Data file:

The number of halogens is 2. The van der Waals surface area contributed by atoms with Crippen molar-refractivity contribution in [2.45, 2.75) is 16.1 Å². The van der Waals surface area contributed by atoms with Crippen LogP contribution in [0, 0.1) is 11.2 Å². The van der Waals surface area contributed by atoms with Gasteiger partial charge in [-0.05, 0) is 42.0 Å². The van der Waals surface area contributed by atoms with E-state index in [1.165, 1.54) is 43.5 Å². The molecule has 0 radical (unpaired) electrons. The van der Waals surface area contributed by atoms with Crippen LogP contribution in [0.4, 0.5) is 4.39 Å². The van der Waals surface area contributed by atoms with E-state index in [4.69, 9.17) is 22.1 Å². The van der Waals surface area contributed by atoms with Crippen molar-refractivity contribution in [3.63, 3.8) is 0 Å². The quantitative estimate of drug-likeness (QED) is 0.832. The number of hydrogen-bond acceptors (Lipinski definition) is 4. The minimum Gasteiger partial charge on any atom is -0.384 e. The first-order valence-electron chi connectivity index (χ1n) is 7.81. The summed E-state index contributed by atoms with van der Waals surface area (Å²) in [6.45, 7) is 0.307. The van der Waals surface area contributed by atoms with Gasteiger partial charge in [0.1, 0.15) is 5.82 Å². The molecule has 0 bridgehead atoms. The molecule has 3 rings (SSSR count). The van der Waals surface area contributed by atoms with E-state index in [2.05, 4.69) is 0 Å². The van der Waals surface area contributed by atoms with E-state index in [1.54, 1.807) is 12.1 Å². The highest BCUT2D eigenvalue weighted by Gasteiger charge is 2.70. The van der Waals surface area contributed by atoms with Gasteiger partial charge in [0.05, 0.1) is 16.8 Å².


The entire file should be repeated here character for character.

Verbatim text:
The number of halogens is 2. The van der Waals surface area contributed by atoms with Crippen molar-refractivity contribution in [2.45, 2.75) is 16.1 Å². The van der Waals surface area contributed by atoms with Crippen LogP contribution in [0, 0.1) is 11.2 Å². The van der Waals surface area contributed by atoms with Gasteiger partial charge in [-0.05, 0) is 42.0 Å². The van der Waals surface area contributed by atoms with E-state index in [1.165, 1.54) is 43.5 Å². The molecule has 0 radical (unpaired) electrons. The van der Waals surface area contributed by atoms with Crippen LogP contribution in [0.4, 0.5) is 4.39 Å². The van der Waals surface area contributed by atoms with E-state index in [4.69, 9.17) is 22.1 Å². The van der Waals surface area contributed by atoms with Crippen molar-refractivity contribution in [3.63, 3.8) is 0 Å². The quantitative estimate of drug-likeness (QED) is 0.832. The number of hydrogen-bond acceptors (Lipinski definition) is 4. The minimum Gasteiger partial charge on any atom is -0.384 e. The first-order valence-electron chi connectivity index (χ1n) is 7.81. The summed E-state index contributed by atoms with van der Waals surface area (Å²) in [6.45, 7) is 0.307. The van der Waals surface area contributed by atoms with Gasteiger partial charge in [0.1, 0.15) is 5.82 Å². The molecule has 0 bridgehead atoms. The molecule has 3 rings (SSSR count). The van der Waals surface area contributed by atoms with E-state index in [2.05, 4.69) is 0 Å². The van der Waals surface area contributed by atoms with E-state index in [1.54, 1.807) is 12.1 Å². The highest BCUT2D eigenvalue weighted by Gasteiger charge is 2.70. The van der Waals surface area contributed by atoms with Gasteiger partial charge in [0.05, 0.1) is 16.8 Å².